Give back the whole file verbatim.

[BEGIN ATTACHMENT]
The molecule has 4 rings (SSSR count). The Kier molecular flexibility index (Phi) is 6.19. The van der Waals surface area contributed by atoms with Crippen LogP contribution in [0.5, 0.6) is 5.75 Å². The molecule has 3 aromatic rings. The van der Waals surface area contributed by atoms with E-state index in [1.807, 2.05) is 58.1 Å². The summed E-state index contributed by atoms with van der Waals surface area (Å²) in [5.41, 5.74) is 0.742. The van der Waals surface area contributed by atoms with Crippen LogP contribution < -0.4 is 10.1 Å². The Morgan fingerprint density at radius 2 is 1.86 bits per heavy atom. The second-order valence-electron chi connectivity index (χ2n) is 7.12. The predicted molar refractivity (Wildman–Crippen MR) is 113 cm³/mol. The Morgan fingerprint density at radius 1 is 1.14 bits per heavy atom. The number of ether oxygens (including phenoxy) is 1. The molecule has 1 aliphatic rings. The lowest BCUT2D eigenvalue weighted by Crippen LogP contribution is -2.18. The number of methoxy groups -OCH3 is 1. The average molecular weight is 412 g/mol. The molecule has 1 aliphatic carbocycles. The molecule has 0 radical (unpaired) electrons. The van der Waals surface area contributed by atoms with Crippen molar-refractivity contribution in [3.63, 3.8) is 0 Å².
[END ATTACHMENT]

The molecule has 4 rings (SSSR count). The Kier molecular flexibility index (Phi) is 6.19. The van der Waals surface area contributed by atoms with Crippen LogP contribution in [0.5, 0.6) is 5.75 Å². The molecule has 3 aromatic rings. The van der Waals surface area contributed by atoms with E-state index in [1.807, 2.05) is 58.1 Å². The summed E-state index contributed by atoms with van der Waals surface area (Å²) in [5.41, 5.74) is 0.742. The van der Waals surface area contributed by atoms with Crippen LogP contribution < -0.4 is 10.1 Å². The Morgan fingerprint density at radius 2 is 1.86 bits per heavy atom. The second-order valence-electron chi connectivity index (χ2n) is 7.12. The predicted molar refractivity (Wildman–Crippen MR) is 113 cm³/mol. The Morgan fingerprint density at radius 1 is 1.14 bits per heavy atom. The number of ether oxygens (including phenoxy) is 1. The molecule has 1 aliphatic rings. The lowest BCUT2D eigenvalue weighted by Crippen LogP contribution is -2.18. The number of methoxy groups -OCH3 is 1. The average molecular weight is 412 g/mol. The molecule has 1 aliphatic carbocycles. The molecule has 0 radical (unpaired) electrons. The van der Waals surface area contributed by atoms with Crippen molar-refractivity contribution in [3.63, 3.8) is 0 Å².